Tennis has been around in various forms for centuries, however, the modern game of tennis originated in Birmingham, England, in the late 19th century as lawn tennis.
Harry Gem and his friend Augurio Perera created the game of lawn Tennis in Between 1859. The duo combined elements of racquets and the Basque ball game pelota, which were played on a croquet lawn in Birmingham. Then, in 1872, Gem and Perera recruited two doctors and subsequently founded the world’s first tennis club in nearby Leamington Spa.
Later in 1873, a British army officer Major Walter Clopton Wingfield designed and patented a similar game called sphairistikè (Greek: σφαιριστική, meaning “ball-playing”) in Llanelidan, Wales. This soon became affectionately known simply as sticky. Wingfield created a boxed set with a net, poles, rackets, balls and rules, this helped popularise the game further.
It wasn’t log before the London masses caught on, and the world’s oldest tennis tournament, the Wimbledon Championships, were started in 1877. This concentrated efforts to create a more rigid set of rules for the new game of Lawn Tennis. Modern day tennis rules have barely changed since the 1890s meaning that the sport has retained its heritage unlike many other sports like football and rugby.
Today tennis is popular world wide with four Grand Slam tournaments (also referred to as the Majors) the Australian Open played on hard courts, the French Open played on red clay courts, Wimbledon played on grass courts, and the US Open also played on hard courts. Such is the sports popularity, it is also an Olympic sport.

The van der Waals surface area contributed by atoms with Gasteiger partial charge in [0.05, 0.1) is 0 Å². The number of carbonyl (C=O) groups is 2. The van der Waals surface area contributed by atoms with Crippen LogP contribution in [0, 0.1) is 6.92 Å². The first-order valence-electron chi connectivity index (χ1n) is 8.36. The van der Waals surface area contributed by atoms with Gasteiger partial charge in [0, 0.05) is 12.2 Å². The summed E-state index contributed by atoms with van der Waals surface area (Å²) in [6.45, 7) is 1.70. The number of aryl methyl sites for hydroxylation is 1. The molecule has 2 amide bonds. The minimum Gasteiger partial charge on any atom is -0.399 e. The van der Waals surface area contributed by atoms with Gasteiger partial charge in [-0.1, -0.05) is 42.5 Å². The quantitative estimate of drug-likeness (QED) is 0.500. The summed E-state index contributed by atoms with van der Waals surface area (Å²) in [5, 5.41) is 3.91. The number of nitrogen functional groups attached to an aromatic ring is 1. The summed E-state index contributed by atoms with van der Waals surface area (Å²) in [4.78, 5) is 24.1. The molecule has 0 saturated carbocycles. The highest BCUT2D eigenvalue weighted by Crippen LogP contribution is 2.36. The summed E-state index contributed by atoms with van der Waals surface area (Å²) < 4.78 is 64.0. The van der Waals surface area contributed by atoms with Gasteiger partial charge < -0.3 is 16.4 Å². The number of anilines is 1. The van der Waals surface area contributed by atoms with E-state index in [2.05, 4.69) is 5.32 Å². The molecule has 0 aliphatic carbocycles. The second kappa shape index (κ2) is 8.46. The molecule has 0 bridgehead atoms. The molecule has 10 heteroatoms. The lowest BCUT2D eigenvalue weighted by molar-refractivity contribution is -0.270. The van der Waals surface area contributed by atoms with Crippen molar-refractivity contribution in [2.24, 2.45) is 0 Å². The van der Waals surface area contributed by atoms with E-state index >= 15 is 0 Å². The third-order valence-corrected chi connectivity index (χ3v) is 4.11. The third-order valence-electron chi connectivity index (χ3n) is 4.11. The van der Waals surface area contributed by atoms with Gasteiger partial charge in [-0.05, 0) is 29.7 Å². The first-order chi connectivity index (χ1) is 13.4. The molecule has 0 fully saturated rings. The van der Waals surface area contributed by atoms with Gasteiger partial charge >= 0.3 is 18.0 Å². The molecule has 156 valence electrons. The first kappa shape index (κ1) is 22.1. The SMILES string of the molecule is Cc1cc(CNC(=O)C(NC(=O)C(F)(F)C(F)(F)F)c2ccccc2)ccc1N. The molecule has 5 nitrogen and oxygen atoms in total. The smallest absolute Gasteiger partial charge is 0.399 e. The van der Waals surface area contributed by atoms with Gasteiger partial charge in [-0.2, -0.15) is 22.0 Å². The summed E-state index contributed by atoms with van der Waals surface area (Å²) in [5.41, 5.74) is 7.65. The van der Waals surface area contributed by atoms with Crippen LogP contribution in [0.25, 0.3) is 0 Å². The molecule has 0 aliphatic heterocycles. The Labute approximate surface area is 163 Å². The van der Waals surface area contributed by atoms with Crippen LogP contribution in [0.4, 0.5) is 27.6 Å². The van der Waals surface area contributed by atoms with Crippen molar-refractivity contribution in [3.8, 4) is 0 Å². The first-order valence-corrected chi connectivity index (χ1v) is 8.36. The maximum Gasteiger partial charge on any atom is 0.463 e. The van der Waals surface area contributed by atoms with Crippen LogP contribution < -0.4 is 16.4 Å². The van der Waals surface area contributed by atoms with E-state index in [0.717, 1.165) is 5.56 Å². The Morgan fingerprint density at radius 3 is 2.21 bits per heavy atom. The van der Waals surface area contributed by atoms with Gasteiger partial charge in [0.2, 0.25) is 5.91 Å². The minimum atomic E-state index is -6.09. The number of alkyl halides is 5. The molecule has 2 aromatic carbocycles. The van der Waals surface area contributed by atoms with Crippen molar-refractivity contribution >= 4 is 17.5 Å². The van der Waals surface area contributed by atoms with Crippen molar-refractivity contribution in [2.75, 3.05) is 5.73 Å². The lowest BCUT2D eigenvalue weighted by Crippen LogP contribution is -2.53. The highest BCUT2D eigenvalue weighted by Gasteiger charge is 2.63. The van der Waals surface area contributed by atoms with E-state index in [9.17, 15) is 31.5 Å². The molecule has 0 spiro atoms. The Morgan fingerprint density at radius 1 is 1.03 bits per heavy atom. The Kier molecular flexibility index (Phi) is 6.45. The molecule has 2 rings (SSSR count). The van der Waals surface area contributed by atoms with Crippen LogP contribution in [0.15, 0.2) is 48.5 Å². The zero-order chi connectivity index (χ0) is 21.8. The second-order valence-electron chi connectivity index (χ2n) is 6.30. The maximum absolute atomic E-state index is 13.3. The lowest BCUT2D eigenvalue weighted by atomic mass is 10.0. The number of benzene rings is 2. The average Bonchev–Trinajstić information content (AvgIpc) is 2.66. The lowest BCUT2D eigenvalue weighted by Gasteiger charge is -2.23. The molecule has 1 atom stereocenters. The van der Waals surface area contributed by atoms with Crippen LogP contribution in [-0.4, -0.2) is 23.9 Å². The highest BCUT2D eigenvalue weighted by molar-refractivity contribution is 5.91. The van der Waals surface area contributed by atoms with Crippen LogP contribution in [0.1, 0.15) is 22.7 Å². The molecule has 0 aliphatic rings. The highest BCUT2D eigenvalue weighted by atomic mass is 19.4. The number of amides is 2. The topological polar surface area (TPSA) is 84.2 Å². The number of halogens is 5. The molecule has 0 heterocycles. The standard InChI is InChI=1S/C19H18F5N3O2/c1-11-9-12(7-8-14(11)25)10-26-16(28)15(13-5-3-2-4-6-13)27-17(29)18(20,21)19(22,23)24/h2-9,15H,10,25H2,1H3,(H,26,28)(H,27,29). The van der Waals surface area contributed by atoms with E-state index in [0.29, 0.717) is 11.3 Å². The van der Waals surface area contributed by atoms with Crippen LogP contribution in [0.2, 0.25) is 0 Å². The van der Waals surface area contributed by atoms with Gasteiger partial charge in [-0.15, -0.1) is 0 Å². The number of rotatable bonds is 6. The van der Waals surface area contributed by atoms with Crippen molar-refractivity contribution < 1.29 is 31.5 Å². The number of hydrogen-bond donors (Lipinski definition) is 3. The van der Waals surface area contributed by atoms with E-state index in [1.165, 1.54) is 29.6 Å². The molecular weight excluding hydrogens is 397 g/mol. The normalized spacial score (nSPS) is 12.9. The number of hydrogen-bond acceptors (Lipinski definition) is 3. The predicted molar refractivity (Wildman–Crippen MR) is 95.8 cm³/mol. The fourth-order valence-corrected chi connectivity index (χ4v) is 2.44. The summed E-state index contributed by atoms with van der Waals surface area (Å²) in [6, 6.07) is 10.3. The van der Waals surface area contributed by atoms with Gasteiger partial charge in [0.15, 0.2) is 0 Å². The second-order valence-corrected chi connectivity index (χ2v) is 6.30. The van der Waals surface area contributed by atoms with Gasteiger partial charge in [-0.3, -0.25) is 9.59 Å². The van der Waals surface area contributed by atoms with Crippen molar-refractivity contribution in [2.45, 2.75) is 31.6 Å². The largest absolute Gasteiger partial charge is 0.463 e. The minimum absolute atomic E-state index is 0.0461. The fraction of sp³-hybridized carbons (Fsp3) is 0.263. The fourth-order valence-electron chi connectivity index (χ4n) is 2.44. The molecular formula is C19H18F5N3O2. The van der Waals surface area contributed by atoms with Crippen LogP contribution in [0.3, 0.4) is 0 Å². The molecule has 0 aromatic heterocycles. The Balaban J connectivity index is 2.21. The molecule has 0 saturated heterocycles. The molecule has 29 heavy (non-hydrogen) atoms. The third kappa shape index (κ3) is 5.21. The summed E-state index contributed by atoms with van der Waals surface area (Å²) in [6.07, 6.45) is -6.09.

The UK’s biggest event is commonly known as Wimbledon and is synonymous with quintessential English summertime. The Championships (Wimbledon), is the only major still played on grass. Wimbledon is a superb event on the sporting calendar and it has been kept free from sponsor advertising around the courts. However, there are still a huge amount of Wimbledon hospitality events which take place each year. There are private marquees within the grounds of the All England Club, where clients can be wined and dined, in the VIP Village at The All England Lawn Tennis Club. Hospitality events include the court tickets and champagne, a three-course buffet lunch, and the famous afternoon tea.
Whilst some view tennis as elitist, the game is actually open to all and there are clubs and courts in every single town in the county, many villages too, it is a huge part of Britain’s sporting cultural identity and Wimbledon contributes massively to London’s tourism trade each and every year.
Article by Nick Byng for Grapevine London